This paper reports on the effect of the Allende meteorite on the integrity of biological material and addresses the question whether it can induce cell damage via oxidative stress and cell mortality. The reaction mechanisms addressed herein are studied using electron-paramagnetic resonance spectroscopy (EPR), high-resolution transmission electron microscopy, scanning electron microscopy and energy dispersive spectroscopy, high-resolution X-ray diffraction, and the assays for thiobarbituric acid reactive substances (TBARS) and cell viability using 3-(4,5)-dimethylthiazol-2-yel-2,5-diphenyltetrazolium bromide (MTT bromide). As determined by the TBARS assay, Allende specimens induced cell damage via oxidative stress. The contents of TBARS in suspensions containing 1000 ppm of Allende and Fe1–xS were 6.8 ± 0.7 and 5.8 ± 0.6 nmol/mg protein, respectively. EPR experiments conducted on reaction mixtures containing Allende, 5,5-dimethyl-1-pyrroline-N-oxide (DMPO), and H2O2 showed a quartet signal, a 1:2:2:1 intensity, and hyperfine coupling constants corresponding to aN = 1.49 mT and aH = 1.49 mT, a signature of the DMPO-OH adduct. The intensity of the signal depended on the concentration of the solids in suspension, while the formation of DMPO-OH was limited by H2O2.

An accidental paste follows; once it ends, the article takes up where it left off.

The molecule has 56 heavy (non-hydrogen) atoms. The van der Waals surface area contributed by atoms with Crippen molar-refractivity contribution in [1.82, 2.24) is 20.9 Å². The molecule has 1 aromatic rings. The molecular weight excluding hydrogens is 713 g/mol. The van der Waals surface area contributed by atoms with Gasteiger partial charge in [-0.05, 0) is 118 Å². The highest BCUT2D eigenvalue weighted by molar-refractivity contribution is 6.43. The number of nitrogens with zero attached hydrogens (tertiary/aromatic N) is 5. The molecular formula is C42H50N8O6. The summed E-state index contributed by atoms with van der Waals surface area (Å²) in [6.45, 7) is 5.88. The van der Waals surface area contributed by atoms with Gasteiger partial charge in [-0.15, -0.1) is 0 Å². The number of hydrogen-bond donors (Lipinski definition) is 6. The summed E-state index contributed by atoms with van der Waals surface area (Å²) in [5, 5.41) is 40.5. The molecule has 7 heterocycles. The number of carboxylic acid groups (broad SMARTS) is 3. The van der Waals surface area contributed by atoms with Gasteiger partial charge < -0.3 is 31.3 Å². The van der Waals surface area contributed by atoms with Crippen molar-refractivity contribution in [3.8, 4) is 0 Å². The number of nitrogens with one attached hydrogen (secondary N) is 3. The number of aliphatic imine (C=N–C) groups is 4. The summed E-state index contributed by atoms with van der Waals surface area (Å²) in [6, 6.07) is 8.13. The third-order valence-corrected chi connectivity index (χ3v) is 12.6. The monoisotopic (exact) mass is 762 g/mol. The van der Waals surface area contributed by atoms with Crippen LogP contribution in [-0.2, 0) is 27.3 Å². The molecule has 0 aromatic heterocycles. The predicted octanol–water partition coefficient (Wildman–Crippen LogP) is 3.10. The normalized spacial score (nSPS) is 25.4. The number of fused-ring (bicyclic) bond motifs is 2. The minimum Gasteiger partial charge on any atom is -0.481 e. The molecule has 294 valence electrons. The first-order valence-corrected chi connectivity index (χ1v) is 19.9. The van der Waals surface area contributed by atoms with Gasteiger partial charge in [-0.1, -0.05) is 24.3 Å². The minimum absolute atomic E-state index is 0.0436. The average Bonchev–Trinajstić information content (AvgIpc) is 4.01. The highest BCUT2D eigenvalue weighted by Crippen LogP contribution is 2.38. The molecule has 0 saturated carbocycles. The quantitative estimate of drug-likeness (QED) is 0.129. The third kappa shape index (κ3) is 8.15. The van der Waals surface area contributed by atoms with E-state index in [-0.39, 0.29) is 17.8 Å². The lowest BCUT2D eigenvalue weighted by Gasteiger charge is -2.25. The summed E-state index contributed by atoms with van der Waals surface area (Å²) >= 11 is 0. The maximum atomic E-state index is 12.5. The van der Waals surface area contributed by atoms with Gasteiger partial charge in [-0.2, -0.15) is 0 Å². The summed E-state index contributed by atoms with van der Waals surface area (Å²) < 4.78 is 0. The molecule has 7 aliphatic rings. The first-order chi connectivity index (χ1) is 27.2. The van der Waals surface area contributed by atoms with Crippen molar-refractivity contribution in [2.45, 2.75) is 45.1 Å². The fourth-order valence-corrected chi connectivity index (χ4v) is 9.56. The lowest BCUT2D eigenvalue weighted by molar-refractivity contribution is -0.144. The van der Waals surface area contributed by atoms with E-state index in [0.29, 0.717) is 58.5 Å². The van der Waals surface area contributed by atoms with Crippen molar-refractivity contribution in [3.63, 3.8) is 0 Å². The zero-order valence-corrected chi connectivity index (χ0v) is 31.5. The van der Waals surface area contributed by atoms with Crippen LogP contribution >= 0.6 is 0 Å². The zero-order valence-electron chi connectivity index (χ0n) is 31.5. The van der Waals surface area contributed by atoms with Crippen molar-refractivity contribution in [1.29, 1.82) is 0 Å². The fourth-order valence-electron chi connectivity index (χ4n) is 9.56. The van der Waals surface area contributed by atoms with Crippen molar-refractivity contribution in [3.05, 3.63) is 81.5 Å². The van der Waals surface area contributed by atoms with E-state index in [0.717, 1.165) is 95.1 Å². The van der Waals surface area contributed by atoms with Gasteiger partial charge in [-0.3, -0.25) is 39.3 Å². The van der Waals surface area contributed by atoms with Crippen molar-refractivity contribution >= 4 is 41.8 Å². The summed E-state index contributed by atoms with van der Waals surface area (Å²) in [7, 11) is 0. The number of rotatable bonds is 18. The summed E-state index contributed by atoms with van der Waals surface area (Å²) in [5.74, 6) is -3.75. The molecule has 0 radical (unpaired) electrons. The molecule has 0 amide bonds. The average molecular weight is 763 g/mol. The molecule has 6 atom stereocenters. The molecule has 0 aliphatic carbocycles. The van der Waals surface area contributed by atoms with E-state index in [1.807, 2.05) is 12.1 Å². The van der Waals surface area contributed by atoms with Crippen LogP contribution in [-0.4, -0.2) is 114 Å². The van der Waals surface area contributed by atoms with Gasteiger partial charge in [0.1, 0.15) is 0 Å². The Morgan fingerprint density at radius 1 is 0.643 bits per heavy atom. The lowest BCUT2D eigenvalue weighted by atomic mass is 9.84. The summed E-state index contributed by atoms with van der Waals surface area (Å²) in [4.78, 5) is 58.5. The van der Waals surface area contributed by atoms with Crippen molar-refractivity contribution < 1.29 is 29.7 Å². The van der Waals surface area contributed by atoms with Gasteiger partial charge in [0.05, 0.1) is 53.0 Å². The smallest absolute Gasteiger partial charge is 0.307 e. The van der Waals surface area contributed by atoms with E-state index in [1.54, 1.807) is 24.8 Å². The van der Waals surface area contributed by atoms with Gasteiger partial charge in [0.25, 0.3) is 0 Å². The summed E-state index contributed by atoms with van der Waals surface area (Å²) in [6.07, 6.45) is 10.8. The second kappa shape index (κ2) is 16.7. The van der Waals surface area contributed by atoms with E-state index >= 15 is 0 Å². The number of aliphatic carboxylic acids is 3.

Experiments were conducted to test for the production of the DMPO-OH adduct from ferric ions, and the plausible generation of HO. The role of ethanol (CH3CH2OH) as scavenger of HO in Allende-DMPO suspensions was addressed. Results showed a six-line spectra, with hyperfine coupling constants aN = 15.8 G, aH = 22.6 G, and g = 2.0059, consistent with the formation of the DMPO-CH(OH)-CH3 adduct, but not DMPO-OCH2CH3. We explain these findings as the result of formation of HO onto (or in proximity to) the mineral surface, with CH3CH2OH competing with DMPO for HO, and ferric iron playing a lesser role in DMPO transformation. Our findings are congruent with reported radical-scavenging experiments for pyrite under anoxic conditions, concluding the formation of HO at surface defect sites.

Experiments conducted in Allende–desferrioxamine B(DFO-B) suspensions showed the inhibition of the formation of HO, by means of decreases in the DMPO-OH adduct signal, accounted for by the reaction between Fe(II) and HO to form Fe(III) and competing reaction mechanisms at the structural Fe centers, confirming that the production of HO radicals is associated with iron centers and contributes to mineral dissolution. Small-sized magnetite domains present were recognized as catalytic sites for the production of HO radicals. The γ-Fe3O4 domains present in the Allende matrix exhibited a submicron range, an elongated-hexagonal habit, and a high degree of crystallinity, supporting the presence of biogenic γ-Fe3O4. Cell viability was found to be susceptible to the distribution and atomic environment of structural Fe.

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